“Competitive capitalism, allied with a culturally sanctioned acquisitiveness and driven by calculated pursuit of profit, is only at surface a rational form of society. Beneath the appearance of dispassionate practicality is a deep and suppressed conflict between the mechanical regulation of daily life on the one hand, and human imagination, creativity, and emotion on the other” (Parkinson & Drislane, 2011, p. 129).
How, then, can capitalism provide for a peaceful, stable, and ordered social life offering a rich social life of shared values and activities? Is it even possible?
Capitalist societies are one’s of individualism, self-reliance, self-service, individual freedom, and achievement for one’s own personal goals. Now this may sound great to some, and I can understand that, too. However, capitalism seems to have also created a world of alienation, disconnect, and depersonalization, a world that lacks social values and bonds, mutual obligation, family, and community. A life without these things can seem meaningless, less fulfilling, and even self-destructive. Emile Durkheim, a sociologist, stated that there was a definite link between the rate in suicides and the surrounding society. He expressed that “individuals were far less likely to commit suicide where the surrounding society upheld strong traditional norms and values . . . [and] where they were strongly integrated into family, group and community” (Parkinson & Drisdale, 2011, p. 133).
Community, social bonds, social values, and social norms create connection and social solidarity. They give individuals guidance and direction. They give a sense of belonging and responsibility to a mutual group that has mutual goals. Strength and meaning is found through community, culture, and traditions, all of which are rewarding and internally rich.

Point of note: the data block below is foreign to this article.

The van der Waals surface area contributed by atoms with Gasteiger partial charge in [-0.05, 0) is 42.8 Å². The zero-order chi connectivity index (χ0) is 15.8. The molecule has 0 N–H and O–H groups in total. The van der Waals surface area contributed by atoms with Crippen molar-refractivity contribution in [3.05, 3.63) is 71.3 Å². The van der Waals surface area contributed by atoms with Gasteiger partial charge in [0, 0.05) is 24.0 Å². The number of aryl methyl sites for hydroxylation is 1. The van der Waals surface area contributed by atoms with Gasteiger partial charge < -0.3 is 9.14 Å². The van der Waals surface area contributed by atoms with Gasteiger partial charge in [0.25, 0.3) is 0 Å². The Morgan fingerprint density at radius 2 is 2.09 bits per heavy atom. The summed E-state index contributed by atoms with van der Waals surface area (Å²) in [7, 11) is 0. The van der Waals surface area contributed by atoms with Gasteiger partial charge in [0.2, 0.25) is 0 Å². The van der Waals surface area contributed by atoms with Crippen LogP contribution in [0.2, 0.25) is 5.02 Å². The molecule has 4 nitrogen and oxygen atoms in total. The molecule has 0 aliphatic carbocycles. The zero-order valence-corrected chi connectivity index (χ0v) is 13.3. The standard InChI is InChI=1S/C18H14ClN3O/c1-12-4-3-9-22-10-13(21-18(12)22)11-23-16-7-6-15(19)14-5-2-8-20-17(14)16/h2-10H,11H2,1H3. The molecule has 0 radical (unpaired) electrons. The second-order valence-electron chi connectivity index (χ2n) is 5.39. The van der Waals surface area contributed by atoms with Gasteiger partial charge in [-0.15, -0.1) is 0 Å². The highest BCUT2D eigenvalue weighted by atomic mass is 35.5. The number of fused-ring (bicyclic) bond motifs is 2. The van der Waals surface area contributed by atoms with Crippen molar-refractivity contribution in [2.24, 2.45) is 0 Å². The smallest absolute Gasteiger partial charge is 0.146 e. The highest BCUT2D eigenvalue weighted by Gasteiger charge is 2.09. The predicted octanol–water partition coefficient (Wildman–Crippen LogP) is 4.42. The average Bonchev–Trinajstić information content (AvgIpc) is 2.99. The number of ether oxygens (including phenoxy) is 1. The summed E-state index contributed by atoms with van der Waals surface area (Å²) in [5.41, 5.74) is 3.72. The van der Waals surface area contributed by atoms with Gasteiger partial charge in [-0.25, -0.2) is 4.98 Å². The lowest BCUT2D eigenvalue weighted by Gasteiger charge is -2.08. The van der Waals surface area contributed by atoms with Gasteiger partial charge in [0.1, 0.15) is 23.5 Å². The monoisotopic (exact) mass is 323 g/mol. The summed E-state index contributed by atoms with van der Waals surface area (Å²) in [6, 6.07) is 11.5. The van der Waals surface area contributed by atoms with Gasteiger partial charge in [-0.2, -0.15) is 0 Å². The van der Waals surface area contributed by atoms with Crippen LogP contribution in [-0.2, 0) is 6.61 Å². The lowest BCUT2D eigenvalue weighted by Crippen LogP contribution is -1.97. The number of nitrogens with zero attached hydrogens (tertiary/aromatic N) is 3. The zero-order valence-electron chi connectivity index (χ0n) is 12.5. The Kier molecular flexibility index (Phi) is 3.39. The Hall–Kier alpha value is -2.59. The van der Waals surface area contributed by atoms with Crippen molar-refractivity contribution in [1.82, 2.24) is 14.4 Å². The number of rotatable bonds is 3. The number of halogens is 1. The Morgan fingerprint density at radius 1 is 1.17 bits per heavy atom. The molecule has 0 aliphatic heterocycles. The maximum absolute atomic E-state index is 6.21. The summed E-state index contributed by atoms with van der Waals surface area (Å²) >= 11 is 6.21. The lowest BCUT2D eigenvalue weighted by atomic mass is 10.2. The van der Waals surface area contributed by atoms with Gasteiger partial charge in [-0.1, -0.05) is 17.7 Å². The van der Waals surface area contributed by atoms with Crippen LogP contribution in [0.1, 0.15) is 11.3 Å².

By studying various statistics in psychology and sociology, you would be amazed to see the spike in mood disorders such as depression and anxiety. Why? Disconnection, maybe. Are all of our personalized self-serving goals actually giving us mental and emotional health? We become so self-absorbed in what we are doing, making every human transaction a potential profit or a self-serving need, that we forget to sincerely connect with others. I strongly believe that good physical health begins with good mental and emotional health. Here is a couple of example: I was suffering with intense IBS for about 3 weeks this past month. It was awful! The moment I left my office for a couple of days leaving work and studies behind, and connecting with my family of beautiful boys and the in-laws, miraculously, the IBS disappeared. Another was when I was feeling stressed, fatigued, and in pain. I was exhausted from exams and more studies. I watched a comedy show with a friend for about an hour. The show was hilarious (I wish I could remember what it was). Anyways, we laughed our socks off together. Miraculously, once again, my energy and spirits were lifted. Coincidence or getting connected?
In the end, whatever the dominant economy is, today it is capitalism, social solidarity and togetherness – feeling really connected with others – is important and vital to your mental, emotional, and physical health. Be well, and make choices to connect with others that are healthy for you.